Sunday, December 19, 2010

Updates from Region 9

I was invited to be the Veteran's Day guest speaker at St Anne's Catholic Soldarity Meeting in Bethany Beach, Delaware. The woman's group was honoring two women who had served overseas during the Second World War.

I arrived early at the church with five Quilts of Valor in hand. I was surprised to see the entire church hall set up with festive plates, cups and table decoractions. I was expecting a much smaller group. I met with Lois Rubinsohn, the woman in charge of the Soldarity group and she explained the days events and told me I was welcome to put the quilts across one of the tables for display.

Maurine Scanlon served as a nurse and Elsie Cadden served as a shipping clerk for the Army. Both ladies were treated to a wonderful luncheon and fellowship. The Soldarity chair and co­chair each took turns telling about the lives of Maurine and Elsie. They both have had a full and interesting life.

As the guest speaker, I was asked to talk about the Quilts of Valor and how Catherine was inspired to get the organization off the ground. At the close of my program, questions were permitted. One of the women, we both are members of the same quilt guild and a frequesnt visitor to Serendipity Quilt Shop where I work, asked me to tell the group about the Quilt of Valor Day at Serendipity. I explained that the next QOV Day would be January 8, 2011 and that everything need to make a block was provided. All they needed to do was come and join us for the fun of making a block that would join other blocks to make a Quilt of Valor. The excitement in the room was overwhelming. I hope the shop and my QOV partner Laurel Braunstein are ready for the overflow of people.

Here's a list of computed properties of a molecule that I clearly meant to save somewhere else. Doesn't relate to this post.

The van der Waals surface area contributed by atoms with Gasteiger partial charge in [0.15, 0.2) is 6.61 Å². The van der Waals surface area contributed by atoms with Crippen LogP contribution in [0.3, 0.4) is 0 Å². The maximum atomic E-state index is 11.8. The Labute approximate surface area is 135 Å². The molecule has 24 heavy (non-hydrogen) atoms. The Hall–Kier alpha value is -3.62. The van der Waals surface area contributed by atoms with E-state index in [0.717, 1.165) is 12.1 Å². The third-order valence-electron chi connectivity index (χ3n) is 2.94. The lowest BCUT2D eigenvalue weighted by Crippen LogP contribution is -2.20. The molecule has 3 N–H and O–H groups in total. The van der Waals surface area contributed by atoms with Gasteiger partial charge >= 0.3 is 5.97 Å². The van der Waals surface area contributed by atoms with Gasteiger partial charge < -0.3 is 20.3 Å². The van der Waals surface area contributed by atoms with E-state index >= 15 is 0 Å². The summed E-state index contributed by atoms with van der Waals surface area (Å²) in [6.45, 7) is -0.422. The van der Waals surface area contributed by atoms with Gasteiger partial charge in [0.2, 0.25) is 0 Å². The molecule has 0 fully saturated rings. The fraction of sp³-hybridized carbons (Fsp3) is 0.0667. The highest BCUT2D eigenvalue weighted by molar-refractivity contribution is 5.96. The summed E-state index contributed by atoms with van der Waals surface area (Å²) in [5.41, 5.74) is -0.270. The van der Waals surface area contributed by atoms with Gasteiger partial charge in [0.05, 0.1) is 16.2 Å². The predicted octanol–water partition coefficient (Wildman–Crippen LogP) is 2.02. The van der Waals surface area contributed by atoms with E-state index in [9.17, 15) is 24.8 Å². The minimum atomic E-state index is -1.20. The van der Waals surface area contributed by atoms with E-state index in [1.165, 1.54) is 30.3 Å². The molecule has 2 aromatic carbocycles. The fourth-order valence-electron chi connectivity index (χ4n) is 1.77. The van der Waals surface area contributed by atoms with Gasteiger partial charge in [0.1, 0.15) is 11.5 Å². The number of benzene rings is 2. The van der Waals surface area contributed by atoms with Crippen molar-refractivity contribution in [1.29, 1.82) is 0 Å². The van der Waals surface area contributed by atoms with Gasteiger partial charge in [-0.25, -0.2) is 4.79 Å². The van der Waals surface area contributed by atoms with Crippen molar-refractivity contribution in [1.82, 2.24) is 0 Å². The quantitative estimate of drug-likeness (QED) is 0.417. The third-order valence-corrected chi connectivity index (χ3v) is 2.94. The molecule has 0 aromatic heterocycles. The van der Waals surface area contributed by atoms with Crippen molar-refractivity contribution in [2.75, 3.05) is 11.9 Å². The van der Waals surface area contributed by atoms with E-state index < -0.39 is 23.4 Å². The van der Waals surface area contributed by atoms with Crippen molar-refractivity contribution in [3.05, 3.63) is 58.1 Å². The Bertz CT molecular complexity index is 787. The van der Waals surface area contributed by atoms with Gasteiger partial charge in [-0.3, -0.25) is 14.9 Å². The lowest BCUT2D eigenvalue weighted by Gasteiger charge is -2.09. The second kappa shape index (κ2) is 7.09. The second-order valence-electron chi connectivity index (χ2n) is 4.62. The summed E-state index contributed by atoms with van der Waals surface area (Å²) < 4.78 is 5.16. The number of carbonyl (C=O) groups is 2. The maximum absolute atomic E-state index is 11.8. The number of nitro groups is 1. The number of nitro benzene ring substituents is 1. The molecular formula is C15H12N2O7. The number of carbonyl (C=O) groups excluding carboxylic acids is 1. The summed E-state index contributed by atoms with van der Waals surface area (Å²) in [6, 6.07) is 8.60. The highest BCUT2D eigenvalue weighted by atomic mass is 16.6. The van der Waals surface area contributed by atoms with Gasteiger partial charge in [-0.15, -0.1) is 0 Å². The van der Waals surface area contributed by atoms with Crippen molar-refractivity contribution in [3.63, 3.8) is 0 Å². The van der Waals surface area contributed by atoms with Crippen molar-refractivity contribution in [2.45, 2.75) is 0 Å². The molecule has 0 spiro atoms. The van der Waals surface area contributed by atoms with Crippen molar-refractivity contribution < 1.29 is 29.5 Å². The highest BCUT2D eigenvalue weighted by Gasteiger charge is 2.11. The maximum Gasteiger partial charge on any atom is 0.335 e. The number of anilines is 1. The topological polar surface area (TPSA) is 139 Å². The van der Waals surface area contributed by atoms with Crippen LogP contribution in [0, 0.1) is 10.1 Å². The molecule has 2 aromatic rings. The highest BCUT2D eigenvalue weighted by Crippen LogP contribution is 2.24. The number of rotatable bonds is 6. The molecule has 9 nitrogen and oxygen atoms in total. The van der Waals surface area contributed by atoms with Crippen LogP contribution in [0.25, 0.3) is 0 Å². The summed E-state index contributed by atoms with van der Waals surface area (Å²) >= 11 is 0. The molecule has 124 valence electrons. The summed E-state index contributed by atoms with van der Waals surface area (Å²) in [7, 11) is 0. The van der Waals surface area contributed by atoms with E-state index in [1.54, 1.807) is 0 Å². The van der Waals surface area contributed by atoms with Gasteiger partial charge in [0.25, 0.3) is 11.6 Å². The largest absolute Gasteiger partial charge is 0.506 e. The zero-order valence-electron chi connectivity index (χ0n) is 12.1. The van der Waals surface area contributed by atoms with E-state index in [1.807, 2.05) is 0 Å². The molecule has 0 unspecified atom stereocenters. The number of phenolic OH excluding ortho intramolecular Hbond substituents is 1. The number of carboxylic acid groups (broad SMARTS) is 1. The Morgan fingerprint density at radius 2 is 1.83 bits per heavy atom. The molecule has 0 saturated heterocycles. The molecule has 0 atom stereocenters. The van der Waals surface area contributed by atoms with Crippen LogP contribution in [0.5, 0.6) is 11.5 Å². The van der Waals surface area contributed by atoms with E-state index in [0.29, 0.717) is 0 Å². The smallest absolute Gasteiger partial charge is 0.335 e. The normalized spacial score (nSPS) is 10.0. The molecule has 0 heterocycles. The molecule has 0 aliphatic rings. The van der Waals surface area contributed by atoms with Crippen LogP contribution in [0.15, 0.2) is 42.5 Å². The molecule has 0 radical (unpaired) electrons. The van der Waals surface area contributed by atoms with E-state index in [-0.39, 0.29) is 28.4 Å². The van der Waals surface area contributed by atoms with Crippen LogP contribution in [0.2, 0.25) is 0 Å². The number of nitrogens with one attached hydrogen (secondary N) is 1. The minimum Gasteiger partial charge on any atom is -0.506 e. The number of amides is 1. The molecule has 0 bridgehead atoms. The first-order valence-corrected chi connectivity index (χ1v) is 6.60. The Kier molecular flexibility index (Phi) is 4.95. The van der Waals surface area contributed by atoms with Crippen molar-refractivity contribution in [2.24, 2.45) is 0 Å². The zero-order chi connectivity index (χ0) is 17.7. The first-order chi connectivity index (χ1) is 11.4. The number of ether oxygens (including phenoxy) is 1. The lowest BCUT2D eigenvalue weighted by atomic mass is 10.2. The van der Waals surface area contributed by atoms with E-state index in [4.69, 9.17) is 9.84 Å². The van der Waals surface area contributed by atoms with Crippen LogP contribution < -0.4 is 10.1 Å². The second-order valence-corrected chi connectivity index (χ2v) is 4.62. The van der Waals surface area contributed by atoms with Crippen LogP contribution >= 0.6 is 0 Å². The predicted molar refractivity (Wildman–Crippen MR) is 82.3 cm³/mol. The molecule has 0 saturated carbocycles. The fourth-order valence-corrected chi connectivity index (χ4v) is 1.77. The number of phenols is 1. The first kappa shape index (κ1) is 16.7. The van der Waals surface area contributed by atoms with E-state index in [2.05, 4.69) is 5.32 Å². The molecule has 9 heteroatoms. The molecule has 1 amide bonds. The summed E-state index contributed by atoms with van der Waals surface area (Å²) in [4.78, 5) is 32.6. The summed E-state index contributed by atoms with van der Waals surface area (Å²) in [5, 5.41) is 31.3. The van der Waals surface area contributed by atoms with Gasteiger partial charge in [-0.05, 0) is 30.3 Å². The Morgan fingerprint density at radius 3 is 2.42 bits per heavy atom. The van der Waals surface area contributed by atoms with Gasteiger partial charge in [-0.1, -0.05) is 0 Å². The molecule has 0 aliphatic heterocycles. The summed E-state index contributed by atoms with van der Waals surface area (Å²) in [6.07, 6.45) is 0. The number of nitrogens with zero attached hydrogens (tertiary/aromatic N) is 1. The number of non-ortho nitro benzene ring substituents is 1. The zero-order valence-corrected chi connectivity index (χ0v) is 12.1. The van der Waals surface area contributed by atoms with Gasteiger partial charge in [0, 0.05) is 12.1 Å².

At the end of the program there was still one surprise left. I asked Elsie and Maurine to please come forward to receive their own Quilt of Valor. To say they were speechless in an understatment. They both came forward in awe and by the time they had QOV's in hand had tears running down their faces.

Maurine told me as we walked out of the church hall together, “ This is beyond my comprehension. Someone made something so wonderful for me, when all I did was the duty I felt compelled to do. It's amazing, absolutely amazing”. All the way home I couldn't help but think how often Laurel and I hear those same words from many QOV receipients. We find that amazing.

Days after this meeting I was contacted by several women asking to have a Quilt of Valor awarded to a family member or close friend. One woman's husband was slowly dieing of cancer. I brought a QOV to work and when she arrived a few days later I sent the Quilt of Valor home with her. All together seven additional Quilts of Valor were awarded due to the Soldarity meeting on Veteran's Day.

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